Weekly Cycle

Sunday, August 7, 2016

Week 22 (Book 4): Dominion versus Kingship, Royalty

STORY OF CHANNAH: 22. But Hannah did not go up, for she said to her husband: "Until the child is weaned, then I shall bring him, and he shall appear before the Lord, and abide there forever.

QUALITY OF PIRKEI AVOT: dominion           

PROVERBS: Chapter 22

Week 22 is the week of Rosh Chodesh Adar. The verse from the story of Channah continues last week’s description of Elkanah’s annual pilgrimage, in which Channah chooses to stay behind to nurse Shmuel. Interestingly, the text emphasizes how Channah told her husband the reason why she chose not to go. This additional emphasis, demonstrates Channah’s concern for her husband, as well as a certain level of subservience, even though, Channah ultimately has her way in the matter. Adar is the month of Purim, which is the story of how another woman, Queen Esther, is able to convince her husband, Achashverosh, to save the Jewish people and destroy its enemy, Haman, who was effectively ruler of the kingdom at the time.

This week’s Pirkei Avot quality is that the Torah grants dominion, Memshalah. Memshalah is different from kingship, Malchut, in that it does not necessarily reflect royalty. One can rule without being king, like Joseph did as viceroy, and like LeHavdil, Haman did, as mentioned above. Memshalah appears to reflect more of a masculine power, connected to shear power and force, while Malchut is has a more elevated sublime feminine quality, as reflected in the Sefirah of Malchut, which is connected to speech. This is all very much connected to the above verse in Channah’s story and to Adar.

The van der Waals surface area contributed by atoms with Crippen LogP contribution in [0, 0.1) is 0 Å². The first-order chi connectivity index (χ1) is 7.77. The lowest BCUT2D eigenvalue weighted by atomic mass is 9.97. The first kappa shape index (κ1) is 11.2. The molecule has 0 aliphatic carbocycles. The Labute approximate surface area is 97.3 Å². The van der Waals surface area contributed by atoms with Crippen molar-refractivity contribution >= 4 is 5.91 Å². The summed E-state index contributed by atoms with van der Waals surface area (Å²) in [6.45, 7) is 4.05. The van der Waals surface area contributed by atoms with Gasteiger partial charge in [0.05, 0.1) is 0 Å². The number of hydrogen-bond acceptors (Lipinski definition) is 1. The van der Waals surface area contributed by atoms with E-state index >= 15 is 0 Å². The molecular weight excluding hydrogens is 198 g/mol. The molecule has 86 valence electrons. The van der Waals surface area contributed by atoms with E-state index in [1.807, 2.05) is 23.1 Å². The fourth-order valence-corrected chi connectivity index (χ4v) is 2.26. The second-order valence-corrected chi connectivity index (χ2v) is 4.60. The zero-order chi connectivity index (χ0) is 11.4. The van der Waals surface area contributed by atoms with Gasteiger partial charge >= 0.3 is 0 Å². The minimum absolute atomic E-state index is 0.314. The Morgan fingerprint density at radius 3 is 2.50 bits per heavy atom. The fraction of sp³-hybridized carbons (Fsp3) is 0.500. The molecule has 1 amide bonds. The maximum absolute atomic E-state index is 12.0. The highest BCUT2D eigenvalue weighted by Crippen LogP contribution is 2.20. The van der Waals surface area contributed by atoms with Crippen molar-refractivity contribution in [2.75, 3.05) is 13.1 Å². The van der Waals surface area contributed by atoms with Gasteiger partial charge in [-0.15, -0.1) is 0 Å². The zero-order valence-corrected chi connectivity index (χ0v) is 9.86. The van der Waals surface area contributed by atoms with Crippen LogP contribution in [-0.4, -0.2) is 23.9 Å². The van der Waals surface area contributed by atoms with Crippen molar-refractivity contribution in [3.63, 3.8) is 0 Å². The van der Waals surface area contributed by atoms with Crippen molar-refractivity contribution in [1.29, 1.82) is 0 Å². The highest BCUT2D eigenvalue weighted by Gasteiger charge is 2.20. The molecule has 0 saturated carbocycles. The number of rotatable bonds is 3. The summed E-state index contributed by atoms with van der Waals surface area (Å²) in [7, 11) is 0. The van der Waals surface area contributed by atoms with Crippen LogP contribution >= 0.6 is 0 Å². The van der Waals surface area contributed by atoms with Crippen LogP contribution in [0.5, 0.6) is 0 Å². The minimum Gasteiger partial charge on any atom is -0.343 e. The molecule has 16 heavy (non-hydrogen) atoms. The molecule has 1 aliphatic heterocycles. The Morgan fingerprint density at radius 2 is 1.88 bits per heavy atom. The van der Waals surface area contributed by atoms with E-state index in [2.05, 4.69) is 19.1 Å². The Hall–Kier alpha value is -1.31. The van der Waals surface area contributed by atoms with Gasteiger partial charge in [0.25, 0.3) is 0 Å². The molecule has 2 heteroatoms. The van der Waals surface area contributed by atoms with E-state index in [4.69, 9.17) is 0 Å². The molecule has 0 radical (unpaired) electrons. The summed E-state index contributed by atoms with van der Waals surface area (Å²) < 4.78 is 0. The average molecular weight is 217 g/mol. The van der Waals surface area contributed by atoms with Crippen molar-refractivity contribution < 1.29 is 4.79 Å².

Chapter 22 of the Book of Proverbs is very much about power. Its focus is primarily on economic power, physical wealth.

1. A name is chosen above great wealth; good favor over silver and gold.
2. A rich man and a poor man were visited upon; the Lord is the Maker of them all.          
4. In the wake of humility comes fear of the Lord, riches, honor, and life.  
7. A rich man will rule over the poor, and a borrower is a slave to a lender.

The word used for “rule” in verse 7 is Yimshol, from the same root as Memshalah.

This year there are two months of Adar, and yahrzeits are usually commemorated on the second one, unless the person passed away in the first Adar in a year that also had two. We will therefore, leave the descriptions for the next month, when we repeat weeks 22 through 25.  

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